Iran launched a surface-to-air missile at an American drone just hours before its attack on two oil tankers, US military sources revealed on 14 June 2019. Pentagon insiders said Tehran tried to shoot down the US MQ-9 Reaper drone as it monitored the region - but missed. On 13 June 2019 US Naval Forces in the region received two separate distress calls at 6:12 a.m. local time from the motor tanker (M/T) Altair and a second one at 7a.m. local time from the M/T Kokuka Courageous. Both vessels were in international waters in the Gulf of Oman approximately 10 nautical miles apart at the time of the distress calls. USS Bainbridge was approximately 40 nautical miles away from the M/T Altair at the time of the attack, and immediately began closing the distance.

The Panama-registered Kokuka Courageous oil tanker, operated by Japans Kokuka Sangyo Co, and Marshall Islands-flagged Front Altair, owned by Norway's Frontline, were hit by blasts in the Gulf of Oman. The Japanese Trade Ministry said in a statement that both ships were carrying Japan-related cargo. The attacks left one ship ablaze and both adrift, forcing scores of crew to abandon the ships.

At 8:09 a.m. local time a U.S. aircraft observed an IRGC Hendijan class patrol boat and multiple IRGC fast attack craft/fast inshore attack craft (FAC/FIAC) in the vicinity of the M/T Altair. At 9:12 a.m. local time a U.S. aircraft observes the FAC/FIAC pull a raft from the M/T Altair from the water. At 9:26 a.m. local time the Iranians requested that the motor vessel Hyundai Dubai, which had rescued the sailors from the M/T Altair, to turn the crew over to the Iranian FIACs. The motor vessel Hyundai Dubai complied with the request and transferred the crew of the M/T Altair to the Iranian FIACs.

At 11:05 a.m. local time USS Bainbridge approaches the Dutch tug Coastal Ace, which had rescued the crew of twenty-one sailors from the M/T Kokuka Courageous who had abandoned their ship after discovering a probable unexploded limpet mine on their hull following an initial explosion. While the Hendijan patrol boat appeared to attempt to get to the tug Coastal Ace before USS Bainbridge, the mariners were rescued by USS Bainbridge at the request of the master of the M/T Kokuka Courageous.

At 4:10 p.m. local time an IRGC Gashti Class patrol boat approached the M/T Kokuka Courageous and was observed and recorded removing the unexploded limpet mine from the M/T Kokuka Courageous. The U.S. Navy released video that shows an Iranian patrol boat removing an unexploded limpet mine from the hull of one of two tankers carrying petroleum products that were attacked in the Gulf of Oman 13 June 2019. Photographs also released by the U.S. military showed the removed mine had been attached to the Japanese tanker, slightly forward of a mine that had exploded.

Japanese Prime Minister Shinzo Abe had been visiting Iran in an attempt to ease tensions and was meeting with Supreme Leader Ayatollah Ali Khamenei when the reported attacks occurred.

The head of the Kokuka Sangyo shipping company, which operates the tanker Kokuka Courageous, said the ship had been attacked twice, with one explosion near the engine room and another on the starboard, near the stern. Speaking to reporters, Yutaka Katada, said the crew of the vessel reported they saw a flying object just before the second blast on board, suggesting the tanker was not damaged by mines. Katadas statement contradicts the US account of the incident.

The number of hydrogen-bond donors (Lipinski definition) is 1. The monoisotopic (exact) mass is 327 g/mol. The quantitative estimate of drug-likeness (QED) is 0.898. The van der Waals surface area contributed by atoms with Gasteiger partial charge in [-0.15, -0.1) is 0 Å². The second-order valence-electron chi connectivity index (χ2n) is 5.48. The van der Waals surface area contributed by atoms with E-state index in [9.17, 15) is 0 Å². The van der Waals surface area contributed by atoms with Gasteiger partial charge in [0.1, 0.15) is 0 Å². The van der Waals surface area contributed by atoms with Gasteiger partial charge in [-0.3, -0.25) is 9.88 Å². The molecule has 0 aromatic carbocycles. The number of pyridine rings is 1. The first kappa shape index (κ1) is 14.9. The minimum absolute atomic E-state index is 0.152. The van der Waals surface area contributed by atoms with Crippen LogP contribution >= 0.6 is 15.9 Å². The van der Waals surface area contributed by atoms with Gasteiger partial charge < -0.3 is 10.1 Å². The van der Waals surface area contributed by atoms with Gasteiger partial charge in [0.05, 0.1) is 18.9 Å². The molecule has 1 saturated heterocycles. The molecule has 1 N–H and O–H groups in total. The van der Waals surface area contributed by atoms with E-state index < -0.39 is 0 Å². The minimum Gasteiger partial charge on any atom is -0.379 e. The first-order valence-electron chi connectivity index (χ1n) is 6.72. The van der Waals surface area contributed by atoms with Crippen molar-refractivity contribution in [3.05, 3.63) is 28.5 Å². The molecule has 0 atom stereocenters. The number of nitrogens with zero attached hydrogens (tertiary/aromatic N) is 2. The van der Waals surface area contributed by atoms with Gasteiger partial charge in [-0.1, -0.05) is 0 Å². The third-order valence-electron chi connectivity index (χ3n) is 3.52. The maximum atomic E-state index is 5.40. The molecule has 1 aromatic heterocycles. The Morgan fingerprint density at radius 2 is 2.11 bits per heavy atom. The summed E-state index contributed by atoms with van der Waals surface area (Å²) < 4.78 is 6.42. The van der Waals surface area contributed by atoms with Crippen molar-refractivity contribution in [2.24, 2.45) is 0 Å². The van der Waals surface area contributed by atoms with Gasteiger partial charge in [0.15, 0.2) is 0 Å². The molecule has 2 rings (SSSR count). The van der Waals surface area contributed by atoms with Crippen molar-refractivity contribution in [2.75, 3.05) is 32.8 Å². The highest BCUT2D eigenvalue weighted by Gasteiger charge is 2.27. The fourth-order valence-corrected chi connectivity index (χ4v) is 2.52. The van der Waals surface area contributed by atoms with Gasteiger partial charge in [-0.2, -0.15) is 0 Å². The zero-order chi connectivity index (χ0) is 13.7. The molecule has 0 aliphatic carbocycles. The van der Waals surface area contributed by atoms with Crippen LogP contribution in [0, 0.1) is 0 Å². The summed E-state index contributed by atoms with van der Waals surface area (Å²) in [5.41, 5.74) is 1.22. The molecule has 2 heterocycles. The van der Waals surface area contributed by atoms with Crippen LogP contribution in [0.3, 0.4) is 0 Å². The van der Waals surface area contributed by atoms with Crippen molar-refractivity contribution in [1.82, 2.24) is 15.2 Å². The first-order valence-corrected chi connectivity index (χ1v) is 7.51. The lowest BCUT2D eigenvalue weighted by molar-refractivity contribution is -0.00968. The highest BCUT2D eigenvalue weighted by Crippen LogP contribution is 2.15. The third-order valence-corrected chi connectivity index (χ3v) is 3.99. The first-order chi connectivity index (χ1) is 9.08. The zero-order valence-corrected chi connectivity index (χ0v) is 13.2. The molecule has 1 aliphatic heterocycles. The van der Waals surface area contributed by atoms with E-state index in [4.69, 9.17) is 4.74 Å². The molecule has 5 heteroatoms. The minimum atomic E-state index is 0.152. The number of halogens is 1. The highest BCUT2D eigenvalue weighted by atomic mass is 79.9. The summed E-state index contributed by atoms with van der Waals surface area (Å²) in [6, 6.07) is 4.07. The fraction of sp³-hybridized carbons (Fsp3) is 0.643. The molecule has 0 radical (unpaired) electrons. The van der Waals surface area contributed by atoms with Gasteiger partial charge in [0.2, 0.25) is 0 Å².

US Secretary of State Mike Pompeo blamed Iran for the attacks. It is the assessment of the United States government that the Islamic Republic of Iran is responsible for the attacks that occurred in the Gulf of Oman today, Pompeo said. Taken as a whole, these unprovoked attacks present a clear threat to international peace and security, a blatant assault on the freedom of navigation, and an unacceptable campaign of escalating tension by Iran.

Pompeo said the U.S. based its determination that Iran was behind the attacks on intelligence, the weapons used, and what he calls the level of expertise needed to carry out such an operation. The secretary noted that Iran was behind other recent similar attacks on shipping and that no proxy group in the region has the resources and ability to attack a tanker with such a high degree of sophistication.

Supreme Leader of the Islamic Revolution Ayatollah Seyyed Ali Khamenei declared on 13 June 2019 that Iran will not hold talks with the United States because President Donald Trump is not worth it. The Supreme Leader made the remarks in a meeting with visiting Japanese Prime Minister Shinzo Abe in Tehran. "I don't consider Trump worth sending a message to," Ayatollah Khamenei said during the meeting while reiterating that the US president does not deserve exchanging messages with. The Islamic Republic of Iran has no confidence in the US, said the Supreme Leader stressing that Iran will never repeat the unpleasant experience it had during the previous talks within the framework of the Joint Comprehensive Plan of Action (JCPOA) with the US.

"We do not want a war in the region... But we won't hesitate to deal with any threat to our people, our sovereignty, our territorial integrity and our vital interests," Saudi Crown Prince Mohammed bin Salman , also known as MBS, told pan-Arab daily Asharq al Awsat 16 June 2019, in his first public comments since the attacks. "The Iranian regime did not respect the presence of the Japanese prime minister as a guest in Tehran and responded to his (diplomatic) efforts by attacking two tankers, one of which was Japanese."

Defense Secretary Patrick Shanahan announced on 17 June 2019 that the US would be sending an additional 1,000 troops to the Middle East to counter alleged Iranian aggression. In a statement released at the time, Shanahan stated that the servicemembers would be used "for defensive purposes to address air, naval and ground-based threats" in the region.

The Pentagon revealed 19 June 2019 that the US' latest troop deployment to the Middle East will also include a Patriot Missile battalion, drones and manned surveillance aircraft. Additionally, the Pentagon has indicated that it doesn't want war with Iran, but that it is postured and ready to defend US forces and interests in the region.